WASHINGTON, D.C. – In a show of growing momentum behind passing Medicare for All legislation, Denver, Colorado, Gainesville, Florida, and Kent, Ohio all passed city council resolutions in recent days backing a nationwide universal healthcare program, sending a strong signal to Congress that their constituents care about ending for-profit healthcare.
The three cities join more than 100 localities that have endorsed Medicare for All.
During the pandemic, more than one million Coloradans – including 34% of those in Denver – saw their incomes reduced; many lost their job-based insurance, and people of color were hit hardest, according to the Colorado Health Institute’s 2021 Health Access Survey. In Denver County, the U.S. Census Bureau estimates that 12% of residents under 65 are uninsured.
Denver City Councilman Chris Hinds, who suffered a paralyzing car accident in 2008, introduced the motion there. He noted that private insurance does not protect Denver families from high costs of care. “I went from being a runner and someone who played on three soccer teams to racking up $1 million in health care bills in three months,” said Hinds. “The majority of people who declare bankruptcy, it’s because of medical bills, and of those, the majority have insurance.”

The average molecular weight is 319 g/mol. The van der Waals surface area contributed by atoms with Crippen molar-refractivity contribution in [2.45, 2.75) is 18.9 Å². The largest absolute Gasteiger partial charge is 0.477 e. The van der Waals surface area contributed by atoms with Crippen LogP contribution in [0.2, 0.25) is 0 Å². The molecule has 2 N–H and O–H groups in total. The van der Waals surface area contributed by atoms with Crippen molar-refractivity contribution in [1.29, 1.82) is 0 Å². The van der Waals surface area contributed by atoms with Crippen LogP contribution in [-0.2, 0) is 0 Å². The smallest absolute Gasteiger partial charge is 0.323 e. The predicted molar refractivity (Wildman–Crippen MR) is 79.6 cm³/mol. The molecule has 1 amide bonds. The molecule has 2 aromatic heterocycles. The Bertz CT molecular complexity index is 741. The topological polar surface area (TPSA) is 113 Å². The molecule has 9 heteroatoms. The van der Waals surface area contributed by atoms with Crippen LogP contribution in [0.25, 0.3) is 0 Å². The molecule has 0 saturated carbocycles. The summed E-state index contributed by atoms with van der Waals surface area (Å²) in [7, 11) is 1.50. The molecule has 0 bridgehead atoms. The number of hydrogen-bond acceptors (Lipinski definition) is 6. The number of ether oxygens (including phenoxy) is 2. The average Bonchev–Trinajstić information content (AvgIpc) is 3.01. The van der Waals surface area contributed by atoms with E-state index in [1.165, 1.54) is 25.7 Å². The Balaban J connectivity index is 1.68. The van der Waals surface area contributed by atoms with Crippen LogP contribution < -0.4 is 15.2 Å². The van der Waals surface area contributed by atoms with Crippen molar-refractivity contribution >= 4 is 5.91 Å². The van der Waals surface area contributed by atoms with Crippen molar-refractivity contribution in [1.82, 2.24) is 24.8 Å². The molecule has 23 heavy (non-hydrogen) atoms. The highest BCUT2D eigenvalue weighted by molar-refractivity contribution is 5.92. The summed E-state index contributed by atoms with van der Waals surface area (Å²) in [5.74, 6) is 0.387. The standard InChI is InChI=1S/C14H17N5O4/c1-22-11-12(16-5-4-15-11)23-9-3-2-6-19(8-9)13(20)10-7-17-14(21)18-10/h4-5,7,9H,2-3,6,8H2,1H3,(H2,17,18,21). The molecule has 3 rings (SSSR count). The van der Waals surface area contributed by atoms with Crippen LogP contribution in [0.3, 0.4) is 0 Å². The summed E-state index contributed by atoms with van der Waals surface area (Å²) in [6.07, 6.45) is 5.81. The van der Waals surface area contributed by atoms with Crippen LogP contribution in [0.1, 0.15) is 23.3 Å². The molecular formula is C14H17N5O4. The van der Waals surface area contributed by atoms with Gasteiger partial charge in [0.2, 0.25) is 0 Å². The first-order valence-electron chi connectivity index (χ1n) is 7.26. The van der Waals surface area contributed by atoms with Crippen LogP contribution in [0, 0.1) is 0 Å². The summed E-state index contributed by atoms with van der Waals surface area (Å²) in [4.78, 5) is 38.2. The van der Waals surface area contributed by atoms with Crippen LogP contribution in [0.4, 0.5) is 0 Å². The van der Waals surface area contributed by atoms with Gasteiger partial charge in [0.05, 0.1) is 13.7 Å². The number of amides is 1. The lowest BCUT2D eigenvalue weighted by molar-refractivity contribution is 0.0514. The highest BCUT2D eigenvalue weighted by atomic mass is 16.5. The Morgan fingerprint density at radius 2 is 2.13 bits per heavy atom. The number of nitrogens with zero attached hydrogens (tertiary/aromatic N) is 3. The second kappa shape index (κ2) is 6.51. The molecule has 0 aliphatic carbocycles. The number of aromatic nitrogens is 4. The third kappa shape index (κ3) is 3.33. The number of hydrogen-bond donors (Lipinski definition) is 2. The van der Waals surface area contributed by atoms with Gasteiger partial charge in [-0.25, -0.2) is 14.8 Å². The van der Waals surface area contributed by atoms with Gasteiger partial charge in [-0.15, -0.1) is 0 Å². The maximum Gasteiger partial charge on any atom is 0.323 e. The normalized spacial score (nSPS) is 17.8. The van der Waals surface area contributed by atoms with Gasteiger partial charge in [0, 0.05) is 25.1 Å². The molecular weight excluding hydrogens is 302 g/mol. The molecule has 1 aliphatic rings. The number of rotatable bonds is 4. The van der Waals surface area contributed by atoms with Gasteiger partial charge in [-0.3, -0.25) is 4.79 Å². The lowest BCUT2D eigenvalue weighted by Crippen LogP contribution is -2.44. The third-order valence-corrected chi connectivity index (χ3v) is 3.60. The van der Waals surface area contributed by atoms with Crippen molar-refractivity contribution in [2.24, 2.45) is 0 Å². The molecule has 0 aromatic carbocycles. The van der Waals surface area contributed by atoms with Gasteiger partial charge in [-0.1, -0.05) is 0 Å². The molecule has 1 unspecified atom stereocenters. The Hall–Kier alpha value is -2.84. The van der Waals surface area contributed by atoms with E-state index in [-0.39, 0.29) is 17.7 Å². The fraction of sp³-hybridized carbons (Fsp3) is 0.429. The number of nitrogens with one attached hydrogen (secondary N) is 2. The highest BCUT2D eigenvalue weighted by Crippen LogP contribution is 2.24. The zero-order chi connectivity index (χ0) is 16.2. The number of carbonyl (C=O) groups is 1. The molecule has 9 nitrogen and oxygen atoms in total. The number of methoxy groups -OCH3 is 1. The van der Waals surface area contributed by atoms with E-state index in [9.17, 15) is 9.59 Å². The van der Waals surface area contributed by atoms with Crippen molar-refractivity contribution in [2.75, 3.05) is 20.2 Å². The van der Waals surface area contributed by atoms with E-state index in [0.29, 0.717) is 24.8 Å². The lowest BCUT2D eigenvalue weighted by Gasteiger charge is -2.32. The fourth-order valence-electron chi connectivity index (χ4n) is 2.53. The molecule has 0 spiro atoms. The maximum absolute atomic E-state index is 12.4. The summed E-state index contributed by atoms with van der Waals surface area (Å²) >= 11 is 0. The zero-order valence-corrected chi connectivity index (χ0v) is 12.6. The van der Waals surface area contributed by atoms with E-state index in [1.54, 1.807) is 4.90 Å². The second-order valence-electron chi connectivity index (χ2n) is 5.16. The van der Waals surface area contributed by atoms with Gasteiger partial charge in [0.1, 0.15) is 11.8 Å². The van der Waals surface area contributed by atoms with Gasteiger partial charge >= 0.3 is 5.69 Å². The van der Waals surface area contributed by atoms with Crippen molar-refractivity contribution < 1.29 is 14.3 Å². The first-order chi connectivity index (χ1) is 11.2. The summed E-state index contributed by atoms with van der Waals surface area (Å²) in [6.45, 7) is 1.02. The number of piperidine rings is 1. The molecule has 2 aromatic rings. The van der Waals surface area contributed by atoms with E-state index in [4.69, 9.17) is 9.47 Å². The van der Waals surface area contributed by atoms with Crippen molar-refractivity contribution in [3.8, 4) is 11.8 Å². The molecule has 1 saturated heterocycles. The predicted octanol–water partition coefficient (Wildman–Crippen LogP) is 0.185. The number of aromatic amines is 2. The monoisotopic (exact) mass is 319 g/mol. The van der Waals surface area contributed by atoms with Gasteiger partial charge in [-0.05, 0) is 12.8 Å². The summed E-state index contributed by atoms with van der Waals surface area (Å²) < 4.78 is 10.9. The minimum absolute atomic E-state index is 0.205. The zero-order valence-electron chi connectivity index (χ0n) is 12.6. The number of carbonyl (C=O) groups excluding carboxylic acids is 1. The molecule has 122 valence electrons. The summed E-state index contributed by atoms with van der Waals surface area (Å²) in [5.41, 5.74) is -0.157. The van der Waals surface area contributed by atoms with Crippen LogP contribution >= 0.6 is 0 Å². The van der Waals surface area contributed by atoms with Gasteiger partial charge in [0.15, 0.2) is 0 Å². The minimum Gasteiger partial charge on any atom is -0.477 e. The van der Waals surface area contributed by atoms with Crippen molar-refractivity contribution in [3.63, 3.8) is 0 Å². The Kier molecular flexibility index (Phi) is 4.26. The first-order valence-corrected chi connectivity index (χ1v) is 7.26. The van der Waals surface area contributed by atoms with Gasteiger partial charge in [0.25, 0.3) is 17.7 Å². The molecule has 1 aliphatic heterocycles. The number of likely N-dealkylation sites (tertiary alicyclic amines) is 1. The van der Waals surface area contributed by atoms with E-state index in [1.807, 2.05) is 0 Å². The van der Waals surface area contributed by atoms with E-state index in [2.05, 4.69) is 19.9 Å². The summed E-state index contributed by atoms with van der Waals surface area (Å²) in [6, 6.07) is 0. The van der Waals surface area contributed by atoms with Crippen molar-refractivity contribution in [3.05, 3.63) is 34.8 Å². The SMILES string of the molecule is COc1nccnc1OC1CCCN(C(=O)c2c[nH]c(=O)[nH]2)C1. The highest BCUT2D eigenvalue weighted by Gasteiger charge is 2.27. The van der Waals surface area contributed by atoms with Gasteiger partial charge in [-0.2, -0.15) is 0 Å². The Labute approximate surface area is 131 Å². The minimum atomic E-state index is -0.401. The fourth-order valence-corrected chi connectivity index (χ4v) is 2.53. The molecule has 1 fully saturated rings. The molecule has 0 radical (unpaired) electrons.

In Ohio’s 13th district, where Kent is located, more than 43,000 people are uninsured, and over 117,000 people live below the poverty threshold. Kent Councilwoman Heidi Schaffer-Bish works with Coleman Health Services and encounters many people struggling to make ends meet when it comes to healthcare. “We’ve seen that government-based healthcare works, and private insurance through your employer does not,” said Shaffer-Bish.
In Alachua County, where Gainesville is located, the U.S. Census Bureau notes that 11.5% of people under the age of 65 are uninsured.
“Healthcare is a basic human right. There is a minimal standard of care that all humans are entitled to and should receive,” said Commissioner Reina Saco, sponsor of the resolution in Gainesville. “No one should suffer, physically or financially, because they can’t pay the cost of a doctor’s visit to get simple antibiotics or to set a broken bone.”
“As people face higher prices at the grocery store, the gas tank, and the pharmacy, the movement for universal healthcare is growing louder,” says Brittany Shannahan, Medicare For All organizer at Public Citizen. “These resolutions, city-by-city, are helping to pressure our representatives to act to make guaranteed healthcare for all a reality. The chorus of voices is growing.”